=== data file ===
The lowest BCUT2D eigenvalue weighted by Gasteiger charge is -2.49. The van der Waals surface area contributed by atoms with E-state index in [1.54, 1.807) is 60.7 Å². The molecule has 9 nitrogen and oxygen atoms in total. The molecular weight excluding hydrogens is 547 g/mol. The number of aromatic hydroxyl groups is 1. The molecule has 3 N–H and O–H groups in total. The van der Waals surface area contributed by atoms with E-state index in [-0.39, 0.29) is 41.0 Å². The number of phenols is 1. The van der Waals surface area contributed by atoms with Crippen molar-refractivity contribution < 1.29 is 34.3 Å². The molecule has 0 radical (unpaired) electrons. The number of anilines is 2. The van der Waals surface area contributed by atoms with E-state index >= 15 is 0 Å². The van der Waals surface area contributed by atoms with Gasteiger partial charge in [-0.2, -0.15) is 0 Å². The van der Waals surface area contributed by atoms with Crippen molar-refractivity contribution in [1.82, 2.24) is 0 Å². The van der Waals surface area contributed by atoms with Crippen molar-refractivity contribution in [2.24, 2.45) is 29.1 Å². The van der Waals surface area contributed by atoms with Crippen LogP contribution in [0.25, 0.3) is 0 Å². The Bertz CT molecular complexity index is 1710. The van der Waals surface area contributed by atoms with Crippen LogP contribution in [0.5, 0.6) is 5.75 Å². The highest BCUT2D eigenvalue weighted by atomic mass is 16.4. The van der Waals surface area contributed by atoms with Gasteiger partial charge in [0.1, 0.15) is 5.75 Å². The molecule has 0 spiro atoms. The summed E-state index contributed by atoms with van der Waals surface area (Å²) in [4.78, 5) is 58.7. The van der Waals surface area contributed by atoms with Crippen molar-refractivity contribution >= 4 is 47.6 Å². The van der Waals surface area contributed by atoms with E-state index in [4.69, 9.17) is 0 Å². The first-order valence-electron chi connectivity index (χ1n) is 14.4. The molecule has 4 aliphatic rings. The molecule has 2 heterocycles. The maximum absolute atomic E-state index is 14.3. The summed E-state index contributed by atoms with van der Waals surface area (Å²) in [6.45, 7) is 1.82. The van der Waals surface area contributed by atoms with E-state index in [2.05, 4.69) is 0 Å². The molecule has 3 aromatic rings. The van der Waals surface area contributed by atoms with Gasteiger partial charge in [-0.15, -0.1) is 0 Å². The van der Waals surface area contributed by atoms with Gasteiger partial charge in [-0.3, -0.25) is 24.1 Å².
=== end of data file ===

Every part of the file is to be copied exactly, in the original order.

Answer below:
The lowest BCUT2D eigenvalue weighted by Gasteiger charge is -2.49. The van der Waals surface area contributed by atoms with E-state index in [1.54, 1.807) is 60.7 Å². The molecule has 9 nitrogen and oxygen atoms in total. The molecular weight excluding hydrogens is 547 g/mol. The number of aromatic hydroxyl groups is 1. The molecule has 3 N–H and O–H groups in total. The van der Waals surface area contributed by atoms with E-state index in [-0.39, 0.29) is 41.0 Å². The number of phenols is 1. The van der Waals surface area contributed by atoms with Crippen molar-refractivity contribution < 1.29 is 34.3 Å². The molecule has 0 radical (unpaired) electrons. The number of anilines is 2. The van der Waals surface area contributed by atoms with E-state index >= 15 is 0 Å². The van der Waals surface area contributed by atoms with Gasteiger partial charge in [-0.2, -0.15) is 0 Å². The van der Waals surface area contributed by atoms with Crippen molar-refractivity contribution in [1.82, 2.24) is 0 Å². The van der Waals surface area contributed by atoms with Crippen molar-refractivity contribution in [2.24, 2.45) is 29.1 Å². The van der Waals surface area contributed by atoms with Crippen LogP contribution in [0.25, 0.3) is 0 Å². The Bertz CT molecular complexity index is 1710. The van der Waals surface area contributed by atoms with Crippen LogP contribution in [0.5, 0.6) is 5.75 Å². The highest BCUT2D eigenvalue weighted by atomic mass is 16.4. The van der Waals surface area contributed by atoms with Gasteiger partial charge in [0.1, 0.15) is 5.75 Å². The molecule has 0 spiro atoms. The summed E-state index contributed by atoms with van der Waals surface area (Å²) in [4.78, 5) is 58.7. The van der Waals surface area contributed by atoms with Crippen molar-refractivity contribution >= 4 is 47.6 Å². The van der Waals surface area contributed by atoms with E-state index in [4.69, 9.17) is 0 Å². The first-order valence-electron chi connectivity index (χ1n) is 14.4. The molecule has 4 aliphatic rings. The molecule has 2 heterocycles. The maximum absolute atomic E-state index is 14.3. The summed E-state index contributed by atoms with van der Waals surface area (Å²) in [6.45, 7) is 1.82. The van der Waals surface area contributed by atoms with E-state index in [2.05, 4.69) is 0 Å². The molecule has 3 aromatic rings. The van der Waals surface area contributed by atoms with Gasteiger partial charge in [-0.15, -0.1) is 0 Å². The van der Waals surface area contributed by atoms with Gasteiger partial charge in [-0.3, -0.25) is 24.1 Å².